Wiring my solar panels was very straight forward. The hardest thing to determine was how to penetrate the roof to get the wiring into my RV and to the solar charge controller that I had located in the basement compartment. The easiest way I can recommend doing this, and the way that I did it was to use the refrigerator vent space. If you pull the cover off the refrigerator vent on the roof of your RV you will find that there is a large space behind the refrigerator. You can use this space to run wiring into your RV from the roof. When you put the cover back on the vent, there should be room for the wires to fit underneath the cover with little or no modifications.
Once in the RV, I was able to easily fish the cable behind and under the refrigerator and into the basement compartment to attach to the solar charger. Since the wiring ran under the refrigerator and over the heating unit underneath the refrigerator, I made sure to protect the wiring by running it inside flexible electrical conduit (available at Home Depot), which I mounted securely to the roof of the compartment under the refrigerator and over the heater. In fact, I used this flexible conduit to run all my wiring that I added to my RV. I did this to protect the wire from rubbing and chaffing while driving and also for a neat and clean install.
When wiring the solar panels I was able to daisy chain a couple of them together for easier connection and to create shorter and less wiring runs. If you decide to daisy chain your solar panels, be sure to wire them correctly. In order to maintain 12 Volts, you need to wire them in parallel (positive to positive and negative to negative). If you wire them in series (positive to negative), then you will increase the voltage and potentially damage your solar charger and batteries. Likewise, there may be limitations as to how many you can daisy chain together. Be sure to check with the manufacturer and remember to account for the increased Amperage that two panels will supply relative to one in relation to your choice of wire size.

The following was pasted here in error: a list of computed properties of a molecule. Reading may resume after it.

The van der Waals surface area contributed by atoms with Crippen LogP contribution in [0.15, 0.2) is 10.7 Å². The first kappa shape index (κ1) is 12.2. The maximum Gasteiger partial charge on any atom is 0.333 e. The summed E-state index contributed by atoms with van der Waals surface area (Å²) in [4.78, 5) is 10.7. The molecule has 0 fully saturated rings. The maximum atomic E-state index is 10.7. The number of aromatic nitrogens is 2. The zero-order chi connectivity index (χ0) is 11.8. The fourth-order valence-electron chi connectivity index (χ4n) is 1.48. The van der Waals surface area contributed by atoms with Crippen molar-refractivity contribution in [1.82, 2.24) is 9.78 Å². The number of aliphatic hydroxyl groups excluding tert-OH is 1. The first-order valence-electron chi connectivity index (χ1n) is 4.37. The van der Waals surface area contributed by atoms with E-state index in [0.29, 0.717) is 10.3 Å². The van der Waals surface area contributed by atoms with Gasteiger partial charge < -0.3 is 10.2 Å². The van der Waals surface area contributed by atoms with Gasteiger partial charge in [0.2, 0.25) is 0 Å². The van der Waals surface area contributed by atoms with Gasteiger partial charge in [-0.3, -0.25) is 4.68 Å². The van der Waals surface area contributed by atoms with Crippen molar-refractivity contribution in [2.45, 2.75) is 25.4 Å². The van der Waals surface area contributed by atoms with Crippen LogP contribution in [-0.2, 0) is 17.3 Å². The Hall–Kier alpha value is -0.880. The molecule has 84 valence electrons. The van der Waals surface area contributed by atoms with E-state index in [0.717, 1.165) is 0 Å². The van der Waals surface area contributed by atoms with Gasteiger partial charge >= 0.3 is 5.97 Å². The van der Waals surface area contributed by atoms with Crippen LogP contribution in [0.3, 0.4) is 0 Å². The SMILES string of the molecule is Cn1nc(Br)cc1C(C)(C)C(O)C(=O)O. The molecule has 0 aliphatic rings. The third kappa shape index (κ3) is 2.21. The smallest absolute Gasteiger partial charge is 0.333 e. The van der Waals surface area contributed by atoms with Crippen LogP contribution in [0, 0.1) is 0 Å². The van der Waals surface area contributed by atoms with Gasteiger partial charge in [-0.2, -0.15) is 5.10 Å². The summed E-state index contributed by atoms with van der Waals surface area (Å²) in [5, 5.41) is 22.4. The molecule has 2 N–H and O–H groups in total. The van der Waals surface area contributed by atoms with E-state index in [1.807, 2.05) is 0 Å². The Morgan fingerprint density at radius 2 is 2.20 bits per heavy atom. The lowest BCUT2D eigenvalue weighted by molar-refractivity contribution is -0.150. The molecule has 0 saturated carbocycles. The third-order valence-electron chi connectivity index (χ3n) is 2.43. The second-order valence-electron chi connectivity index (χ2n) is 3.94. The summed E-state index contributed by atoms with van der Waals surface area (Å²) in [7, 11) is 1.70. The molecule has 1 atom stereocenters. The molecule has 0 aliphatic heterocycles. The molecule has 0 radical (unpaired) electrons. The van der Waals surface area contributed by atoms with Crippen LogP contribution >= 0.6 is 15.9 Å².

Before I provide you with a diagram of how my panels are wired together, it is also important to note that I used a concentrator. A concentrator is a simple electrical connection box that allowed me to run several wires from different solar panels into the box, but only one wire out to the solar charger. (You can see the concentrator in the picture above next to the refrigerator vent.)
The diagram above represents how my solar panels are currently wired. Solar panel 1 and 2 are daisy chained together “in parallel” (positive to positive and negative to negative). Solar panel 2 is then connected to the concentrator. Solar panel 3 is directly connected to the concentrator. The concentrator is then connected to the solar charger, which is connected to my battery bank. Since I purchased a large enough solar charger to handle a total of 4 KC-130 solar panels, I could add one more to my system. If I decided to add another panel, I could daisy chain it to solar panel 3 or I could run it directly into the concentrator. Since I have already located the spot where I would mount solar panel 4 and since it is not near solar panel 3, I have already wired an additional wire into the concentrator, which is sitting on top of the roof but is not connected to anything. I did this so that I would not have to open the concentrator box later since I have already sealed all the entry points into the concentrator box with silicone.
Once the wiring was run, I used split loom to cover the wiring on the roof for extra protection from the sun and I secured the wiring to the roof every 2 to 3 feet with a wire clamp so that it does not blow around in the wind. The last thing I want is for my wiring to be ripped out by the wind once I start traveling at 65+ MPH down the road. I sealed the screws used with the wire clamps by using Dicor in the same way we discussed above. Since I had multiple wires on the roof for satellite TV, etc, I tried to run them next to each other wherever possible so that I could use the same clamps to hold them down and thus minimize the amount of penetration points in my roof.
Voila, my install was complete.